As Australian photographer Jamie Wdziekonski (read our interview with Jamie here) recently put it, “There is no environmental justice without social justice.” And we couldn’t agree more. Environmental justice is the intersection of both social justice and environmentalism, where the inequity in environmental degradation is also considered. These two topics are without a doubt linked to one another and share common struggles. At Warm, these are our thoughts. That’s why we wanted to go back on the meaning of a word that, over the years, made its way from a legal theory to podcasts, directly to our Instagram feeds. 2020, through the lens of intersectionality.
But where does intersectionality come from?
The term intersectionality was first used by legal theorist of race and feminism Kimberle Crenshaw thirty years ago. In 1989, she wrote a legal paper entitled, “Demarginalizing the Intersection of Race and Sex: A Black Feminist Critique of Antidiscrimination Doctrine, Feminist Theory and Anti-Racist Politics.” The paper centered on three legal cases that dealt with issues of both racial discrimination and sex discrimination.
While Crenshaw’s term mostly focused on the intersection between race and gender, more recent uses of the term “intersectionality” have extended to include other individual characteristics like class, sexuality, ability and height, skin tone, neuro-diversity and many more. The term resonates within the present in the United States and worldwide. Today, it is synonymous of convergence of struggles and identifies connections between multiple sources of oppression. “Racial justice is a feminist issue,” said writer and activist Rachel Elizabeth Cargle following the protest march across the nation after George Floyd died in police custody. “Black women are seeing their children shot down in the streets. Black girls are being pushed out of systems due to institutionalized racism. Black mothers are dying at disproportionate rates due to the proven medical biases in maternal mortality. Black women are carrying the heavy burdens of being the foundations of communities that the police are terrorizing day in and day out.” It is also important to remind that, in America, black women got the right to vote in 1965 whereas in 1961, Yuri Gagarin was the first person to fly in space, before black women could even vote. Fact.
Today, Crenshaw’s theory about intersectionality goes mainstream and also applies to ecofeminism, a branch of feminism that sees environmentalism, and the relationship between women and the natural world, as foundational to its profound analysis and practice. “Just like feminism should be intersectional, so should be environmentalism,” writes young activist Leah Thomas. “When striving to become better environmentalists, it’s also important to consider what communities are more likely to be exposed to the ramifications of climate change the fastest. It’s important to take into account which communities are already struggling to be protected equally by environmental laws so they can have equal access to a safe environment.”
Through the lens of the intersectional approach, intersectional environmentalism is an inclusive version of environmentalism that advocates for both the protection of people and the planet. “It identifies the way in which injustices are happening to marginalized communities and the earth are interconnected. It brings injustices done to the most vulnerable communities, and the earth, to the forefront and does not minimize or silence social inequality. Intersectional environmentalism advocates for justice for people and the planet” explains Leah Thomas. “Social justice cannot wait. It is not an optional ‘add-on’ to environmentalism. It is unfair to opt in and out of caring about racial injustices when many of us cannot. These injustices are happening to our parents, our children, our family and our friends. I’m calling on the environmentalist community to stand in solidarity with the Black Lives Matter movement and with Black, Indigenous + POC communities impacted daily by both social and environmental injustice. We must protect vulnerable communities alongside the environment.”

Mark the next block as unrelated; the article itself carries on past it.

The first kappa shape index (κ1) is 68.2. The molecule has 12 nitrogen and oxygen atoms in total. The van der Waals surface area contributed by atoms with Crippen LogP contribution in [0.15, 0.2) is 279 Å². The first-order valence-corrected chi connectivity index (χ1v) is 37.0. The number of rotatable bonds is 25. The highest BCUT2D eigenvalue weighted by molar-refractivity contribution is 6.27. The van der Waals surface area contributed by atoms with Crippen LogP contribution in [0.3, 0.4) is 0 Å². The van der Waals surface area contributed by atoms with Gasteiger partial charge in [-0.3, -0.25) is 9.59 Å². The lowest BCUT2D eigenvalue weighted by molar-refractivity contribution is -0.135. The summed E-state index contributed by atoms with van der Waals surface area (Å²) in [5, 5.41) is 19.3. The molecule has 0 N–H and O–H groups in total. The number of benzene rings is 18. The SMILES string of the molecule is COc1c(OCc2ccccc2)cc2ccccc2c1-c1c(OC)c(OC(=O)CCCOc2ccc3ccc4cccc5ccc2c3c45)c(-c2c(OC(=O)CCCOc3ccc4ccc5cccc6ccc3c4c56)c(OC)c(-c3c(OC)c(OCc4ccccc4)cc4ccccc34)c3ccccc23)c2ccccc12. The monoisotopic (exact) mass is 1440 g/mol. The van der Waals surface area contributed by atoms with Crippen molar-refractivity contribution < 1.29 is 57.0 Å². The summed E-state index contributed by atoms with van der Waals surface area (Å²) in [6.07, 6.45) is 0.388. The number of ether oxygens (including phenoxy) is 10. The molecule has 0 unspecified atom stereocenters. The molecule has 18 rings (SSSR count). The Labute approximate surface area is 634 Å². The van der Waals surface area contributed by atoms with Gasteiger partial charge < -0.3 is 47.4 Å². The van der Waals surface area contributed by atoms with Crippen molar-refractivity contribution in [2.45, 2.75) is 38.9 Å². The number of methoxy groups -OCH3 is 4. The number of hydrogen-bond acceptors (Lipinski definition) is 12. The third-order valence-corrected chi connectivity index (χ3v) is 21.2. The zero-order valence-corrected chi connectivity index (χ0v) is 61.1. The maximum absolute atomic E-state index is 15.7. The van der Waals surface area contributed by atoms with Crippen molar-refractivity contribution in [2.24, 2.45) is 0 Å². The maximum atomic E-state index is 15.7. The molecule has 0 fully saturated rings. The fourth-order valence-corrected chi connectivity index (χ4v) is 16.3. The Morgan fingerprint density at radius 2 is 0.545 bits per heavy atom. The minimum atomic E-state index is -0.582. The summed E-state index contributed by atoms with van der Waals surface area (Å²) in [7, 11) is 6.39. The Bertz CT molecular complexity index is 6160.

Part of the newly launched website Intersectional Environmentalist, Leah Thomas highlights that the Black community’s relationship to nature has been overshadowed and undermined. “What I find to be the most beautiful thing about Black culture and identity is that, like nature, our history is filled with rebirth and resilience. We find a way, time after time, to rise from the ashes and bloom where we are planted. While displacement, violence and injustice has at times distanced us from our cultural traditions, our ancestors have always had a unique relationship with nature. A key tenant to being an intersectional environmentalist is identifying the ways injustices done to people and the earth are interconnected,” she says. “The Black community in the U.S. has faced an inability to breathe through both police violence and disproportionate impacts of poor air quality. We must address this in order to change and also acknowledge and validate black traditions, experiences and practices in relationship to nature.”
Today, more than ever, there is no environmental justice without social justice. Today, more than ever, these two topics share common struggles. And, at Warm, that’s where our priorities lie.